It would be unrealistic for the United States to completely decouple from China, a top Chinese Communist Party (CCP) official said during a press conference on Oct. 30 following the end of a key political meeting in Beijing.
Executive deputy director of the Office of the Central Finance and Economic Commission Han Wenxiu said that China and the United States are the two largest economies in the world, so economic ties between the two countries would be beneficial.
Chen Yonglin, a former Chinese diplomat, told The Epoch Times that Beijing is sending out this message because of “its dependence on cooperation with the U.S.”
He noted, for example, that the Chinese regime allowed U.S. investment, only to encourage intellectual property theft and transfer of know-how through joint ventures with Chinese firms.
In addition, China is no longer the world’s manufacturing base. Some international firms have turned to other countries to set up factories, such as Vietnam, Chen added.
Feng Chongyi, a China expert at the University of Technology Sydney, expressed that the West, led by the United States, has essentially ended its 30 to 40 years of appeasement towards China. In the United States, policymakers are headed in the direction of decoupling from the CCP, according to Feng.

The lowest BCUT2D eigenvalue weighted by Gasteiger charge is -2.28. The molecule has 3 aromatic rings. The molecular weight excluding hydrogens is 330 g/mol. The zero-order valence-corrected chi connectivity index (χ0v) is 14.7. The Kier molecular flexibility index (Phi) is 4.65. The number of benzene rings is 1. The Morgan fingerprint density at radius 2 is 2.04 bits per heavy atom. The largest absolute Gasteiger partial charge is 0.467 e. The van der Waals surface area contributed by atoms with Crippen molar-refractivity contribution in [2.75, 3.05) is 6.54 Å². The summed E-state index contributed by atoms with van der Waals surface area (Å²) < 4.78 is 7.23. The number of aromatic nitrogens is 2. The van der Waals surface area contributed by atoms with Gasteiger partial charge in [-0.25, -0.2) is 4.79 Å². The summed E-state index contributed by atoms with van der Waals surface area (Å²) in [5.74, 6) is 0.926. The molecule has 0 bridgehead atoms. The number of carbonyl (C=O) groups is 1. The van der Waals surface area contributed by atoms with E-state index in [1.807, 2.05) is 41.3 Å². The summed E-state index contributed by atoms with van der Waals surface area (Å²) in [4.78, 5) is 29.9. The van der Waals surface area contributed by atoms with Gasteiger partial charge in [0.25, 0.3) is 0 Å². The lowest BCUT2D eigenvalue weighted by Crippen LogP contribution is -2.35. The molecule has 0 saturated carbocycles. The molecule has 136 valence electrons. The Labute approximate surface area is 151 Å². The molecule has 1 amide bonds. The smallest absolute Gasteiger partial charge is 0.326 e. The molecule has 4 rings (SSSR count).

He also noted that with a worsening economic downturn, China’s growth rate will likely drop drastically. The Chinese regime thus needs all the business it can get from the United States and other markets, he said.
Yuan Hongbing, a jurist and China expert, said in an interview that the CCP’s “wolf-warrior diplomacy” and its aggressive influence campaigns worldwide has awakened the international community. Now, countries are increasingly advocating for a harsher China policy.
The U.S. administration has in recent months brought up the possibility of decoupling from China.
On June 23, U.S. Treasury Secretary Steven Mnuchin said a decoupling of the U.S. and Chinese economies would occur if U.S. companies were not allowed to compete on a fair and level basis in China’s economy.
On Aug. 23, U.S. President Donald Trump, in a Fox News interview, raised the possibility of decoupling the U.S. economy from China.
Two week later, on Labor Day, Trump again raised the prospect, urging manufacturing jobs and key supply chains to be brought back from China to the United States.